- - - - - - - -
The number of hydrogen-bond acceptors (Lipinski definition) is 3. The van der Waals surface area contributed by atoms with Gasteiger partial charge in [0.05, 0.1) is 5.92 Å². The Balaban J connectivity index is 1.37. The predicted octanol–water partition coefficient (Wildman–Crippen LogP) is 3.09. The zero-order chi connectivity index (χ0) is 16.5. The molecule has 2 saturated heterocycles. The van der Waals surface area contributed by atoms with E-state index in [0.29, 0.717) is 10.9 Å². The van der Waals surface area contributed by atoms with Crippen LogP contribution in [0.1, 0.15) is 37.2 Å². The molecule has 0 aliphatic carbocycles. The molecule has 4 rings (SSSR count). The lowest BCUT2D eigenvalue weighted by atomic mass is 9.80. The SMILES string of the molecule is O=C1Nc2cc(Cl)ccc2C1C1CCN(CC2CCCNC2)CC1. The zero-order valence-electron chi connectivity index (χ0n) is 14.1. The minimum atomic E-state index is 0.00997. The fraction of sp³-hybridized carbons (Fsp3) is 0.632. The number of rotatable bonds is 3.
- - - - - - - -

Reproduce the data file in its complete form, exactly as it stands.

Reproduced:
The number of hydrogen-bond acceptors (Lipinski definition) is 3. The van der Waals surface area contributed by atoms with Gasteiger partial charge in [0.05, 0.1) is 5.92 Å². The Balaban J connectivity index is 1.37. The predicted octanol–water partition coefficient (Wildman–Crippen LogP) is 3.09. The zero-order chi connectivity index (χ0) is 16.5. The molecule has 2 saturated heterocycles. The van der Waals surface area contributed by atoms with E-state index in [0.29, 0.717) is 10.9 Å². The van der Waals surface area contributed by atoms with Crippen LogP contribution in [0.1, 0.15) is 37.2 Å². The molecule has 0 aliphatic carbocycles. The molecule has 4 rings (SSSR count). The lowest BCUT2D eigenvalue weighted by atomic mass is 9.80. The SMILES string of the molecule is O=C1Nc2cc(Cl)ccc2C1C1CCN(CC2CCCNC2)CC1. The zero-order valence-electron chi connectivity index (χ0n) is 14.1. The minimum atomic E-state index is 0.00997. The fraction of sp³-hybridized carbons (Fsp3) is 0.632. The number of rotatable bonds is 3.